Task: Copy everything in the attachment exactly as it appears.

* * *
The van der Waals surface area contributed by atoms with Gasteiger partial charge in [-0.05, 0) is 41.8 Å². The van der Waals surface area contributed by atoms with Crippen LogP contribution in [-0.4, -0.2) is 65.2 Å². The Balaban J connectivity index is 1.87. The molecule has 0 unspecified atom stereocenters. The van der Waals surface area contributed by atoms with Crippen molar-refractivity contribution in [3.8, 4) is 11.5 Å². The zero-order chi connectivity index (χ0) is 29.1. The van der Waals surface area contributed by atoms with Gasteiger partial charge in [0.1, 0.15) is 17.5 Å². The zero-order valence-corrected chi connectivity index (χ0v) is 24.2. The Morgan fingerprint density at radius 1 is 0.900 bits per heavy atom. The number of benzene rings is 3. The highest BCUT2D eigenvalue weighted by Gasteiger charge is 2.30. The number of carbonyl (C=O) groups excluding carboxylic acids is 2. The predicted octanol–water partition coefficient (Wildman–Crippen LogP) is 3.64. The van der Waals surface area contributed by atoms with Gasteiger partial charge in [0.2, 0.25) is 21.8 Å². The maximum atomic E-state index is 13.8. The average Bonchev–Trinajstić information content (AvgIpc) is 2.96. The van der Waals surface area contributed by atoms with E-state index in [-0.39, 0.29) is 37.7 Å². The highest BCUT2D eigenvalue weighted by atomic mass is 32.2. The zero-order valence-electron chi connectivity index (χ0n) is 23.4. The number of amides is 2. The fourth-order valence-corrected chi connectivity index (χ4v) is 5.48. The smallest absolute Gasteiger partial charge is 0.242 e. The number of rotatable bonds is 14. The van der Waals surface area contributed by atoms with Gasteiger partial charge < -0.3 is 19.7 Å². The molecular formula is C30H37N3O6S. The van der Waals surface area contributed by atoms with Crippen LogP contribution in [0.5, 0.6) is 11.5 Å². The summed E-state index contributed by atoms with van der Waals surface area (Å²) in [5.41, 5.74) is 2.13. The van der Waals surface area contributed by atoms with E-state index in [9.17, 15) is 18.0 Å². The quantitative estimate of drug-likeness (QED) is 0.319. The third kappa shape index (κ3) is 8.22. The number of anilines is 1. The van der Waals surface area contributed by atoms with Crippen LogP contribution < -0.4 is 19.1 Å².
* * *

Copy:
The van der Waals surface area contributed by atoms with Gasteiger partial charge in [-0.05, 0) is 41.8 Å². The van der Waals surface area contributed by atoms with Crippen LogP contribution in [-0.4, -0.2) is 65.2 Å². The Balaban J connectivity index is 1.87. The molecule has 0 unspecified atom stereocenters. The van der Waals surface area contributed by atoms with Crippen molar-refractivity contribution in [3.8, 4) is 11.5 Å². The zero-order chi connectivity index (χ0) is 29.1. The van der Waals surface area contributed by atoms with Gasteiger partial charge in [0.1, 0.15) is 17.5 Å². The zero-order valence-corrected chi connectivity index (χ0v) is 24.2. The Morgan fingerprint density at radius 1 is 0.900 bits per heavy atom. The number of benzene rings is 3. The highest BCUT2D eigenvalue weighted by Gasteiger charge is 2.30. The number of carbonyl (C=O) groups excluding carboxylic acids is 2. The predicted octanol–water partition coefficient (Wildman–Crippen LogP) is 3.64. The van der Waals surface area contributed by atoms with Gasteiger partial charge in [0.2, 0.25) is 21.8 Å². The maximum atomic E-state index is 13.8. The average Bonchev–Trinajstić information content (AvgIpc) is 2.96. The van der Waals surface area contributed by atoms with E-state index in [-0.39, 0.29) is 37.7 Å². The highest BCUT2D eigenvalue weighted by atomic mass is 32.2. The zero-order valence-electron chi connectivity index (χ0n) is 23.4. The number of amides is 2. The fourth-order valence-corrected chi connectivity index (χ4v) is 5.48. The smallest absolute Gasteiger partial charge is 0.242 e. The number of rotatable bonds is 14. The van der Waals surface area contributed by atoms with Gasteiger partial charge < -0.3 is 19.7 Å². The molecular formula is C30H37N3O6S. The van der Waals surface area contributed by atoms with Crippen LogP contribution in [0.5, 0.6) is 11.5 Å². The summed E-state index contributed by atoms with van der Waals surface area (Å²) in [5.41, 5.74) is 2.13. The van der Waals surface area contributed by atoms with E-state index in [9.17, 15) is 18.0 Å². The quantitative estimate of drug-likeness (QED) is 0.319. The third kappa shape index (κ3) is 8.22. The number of anilines is 1. The van der Waals surface area contributed by atoms with Crippen LogP contribution < -0.4 is 19.1 Å².